It cannot be overemphasized that this is the exact opposite of what the U.S. Supreme Court has held. Even if the Bernal Court had upheld the Texas notary public statute, it acknowledged that there was no similar "nexus" between citizenship and attorneys. The Bernal Court cites In re Griffiths, 413 U.S. 717 (1973) (repeatedly cited by Plaintiff), which held that attorneys are not "officers" of the government, and are not "intimately related to the process of democratic self-government" in the same way "police, teachers, and probation officers" are. Thus the U.S. Constitution, Art. VI, 3, does not require attorneys to "support the Constitution," and that language should be modified in deference to the First Amendment.

Plaintiff unhesitatingly assumes that this oversight was an unintentional one on the part of the court. It is, however, a manifest error of law. Two conclusions must be drawn. First, Plaintiff is committed to "uphold, interpret, and apply the laws as defined by those charters." Plaintiff is entirely, wholeheartedly, and passionately committed to the faithful discharge of the duties of an attorney, including the duty

To employ, for the purpose of maintaining the causes confided to him or her such means only as are consistent with truth, and never to seek to mislead the judge or any judicial officer by an artifice or false statement of fact or law. (Bus. & Prof. 6068(d))

Had the Plaintiff misstated a rule of law (as was unintentionally done with the Bernal case, above) knowingly and willfully in order to mislead the court, he would have violated a duty of an attorney. This is precisely what the attorney's oath seeks to prevent; this is an example of the state's compelling interest. One can be committed to "uphold, interpret, and apply the laws as defined by those charters" without granting the moral or Biblical legitimacy of those charters. The Apostle Peter commands Christians, "Submit yourselves to every ordinance of man for the Lord's sake" (1 Peter 2:13), yet he reserves ultimate sovereignty to God (Acts 5:29). The Apostle Paul commanded Christians to "be subject unto the higher powers" (Romans 13:1), thereby animating Plaintiff's commitment to the faithful discharge of his duties as an attorney, while at the same time reminding Plaintiff of the demonic nature of the State (Ephesians 6:12).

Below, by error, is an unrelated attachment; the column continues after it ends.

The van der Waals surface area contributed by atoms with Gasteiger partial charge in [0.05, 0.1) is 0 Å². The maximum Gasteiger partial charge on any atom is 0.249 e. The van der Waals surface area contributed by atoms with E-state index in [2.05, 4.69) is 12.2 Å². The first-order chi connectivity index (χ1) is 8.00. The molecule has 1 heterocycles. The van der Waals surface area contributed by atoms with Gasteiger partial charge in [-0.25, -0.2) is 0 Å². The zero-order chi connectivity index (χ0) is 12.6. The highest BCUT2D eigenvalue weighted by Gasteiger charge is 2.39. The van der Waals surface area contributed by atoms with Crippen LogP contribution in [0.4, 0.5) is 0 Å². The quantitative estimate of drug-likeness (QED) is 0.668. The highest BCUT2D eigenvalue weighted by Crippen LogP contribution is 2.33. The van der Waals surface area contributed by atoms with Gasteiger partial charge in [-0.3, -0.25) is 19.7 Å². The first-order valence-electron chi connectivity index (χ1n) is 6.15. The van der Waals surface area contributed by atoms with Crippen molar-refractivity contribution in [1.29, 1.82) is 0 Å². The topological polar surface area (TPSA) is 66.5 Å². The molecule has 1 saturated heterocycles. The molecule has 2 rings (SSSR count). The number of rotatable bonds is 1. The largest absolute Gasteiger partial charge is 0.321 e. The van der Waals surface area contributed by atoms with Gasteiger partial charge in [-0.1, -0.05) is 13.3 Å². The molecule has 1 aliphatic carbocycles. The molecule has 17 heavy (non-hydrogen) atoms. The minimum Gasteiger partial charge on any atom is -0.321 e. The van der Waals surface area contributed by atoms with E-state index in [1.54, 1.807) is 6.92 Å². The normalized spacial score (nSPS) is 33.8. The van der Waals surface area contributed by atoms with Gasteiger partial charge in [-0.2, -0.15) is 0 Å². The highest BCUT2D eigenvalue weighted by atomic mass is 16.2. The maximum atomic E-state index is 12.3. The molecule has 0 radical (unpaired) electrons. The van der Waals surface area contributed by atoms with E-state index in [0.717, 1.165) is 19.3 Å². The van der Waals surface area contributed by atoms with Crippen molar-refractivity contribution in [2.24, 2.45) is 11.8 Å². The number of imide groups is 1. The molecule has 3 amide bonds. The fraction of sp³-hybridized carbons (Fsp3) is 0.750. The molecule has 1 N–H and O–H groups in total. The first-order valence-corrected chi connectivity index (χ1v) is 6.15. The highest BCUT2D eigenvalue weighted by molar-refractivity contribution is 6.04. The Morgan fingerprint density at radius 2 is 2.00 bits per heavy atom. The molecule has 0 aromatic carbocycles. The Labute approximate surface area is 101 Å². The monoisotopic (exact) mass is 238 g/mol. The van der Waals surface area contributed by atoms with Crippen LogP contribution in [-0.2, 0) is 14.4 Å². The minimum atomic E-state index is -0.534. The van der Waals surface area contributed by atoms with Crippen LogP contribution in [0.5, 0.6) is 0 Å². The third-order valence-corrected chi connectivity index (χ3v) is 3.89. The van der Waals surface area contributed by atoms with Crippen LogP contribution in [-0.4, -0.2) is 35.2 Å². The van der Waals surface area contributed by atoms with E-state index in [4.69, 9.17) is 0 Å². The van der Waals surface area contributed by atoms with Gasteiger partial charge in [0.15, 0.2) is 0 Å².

Second, the present case is not distinguishable from Bessard v. California Community Colleges, 867 F.Supp. 1454 (E.D. Cal. 1994), another case cited by the court but mentioned by neither Plaintiff nor Defendant in all their pleadings. That court held that the oath must be narrowly tailored, "directed . . . to actions rather than beliefs" (at 1465). This court, in contrast, held that "the purpose of the oath is to ensure that officers of the court are willing to commit themselves to uphold the laws under which they practice," but "nothing less than their specific promise to 'support the Constitution' will suffice." It is clearly manifest error to hold that the State must require the exact words "I support the Constitution" and has a compelling interest in not permitting the words "I am willing to commit myself to uphold the laws under which I practice," or some similar modification which might satisfy the State's interest.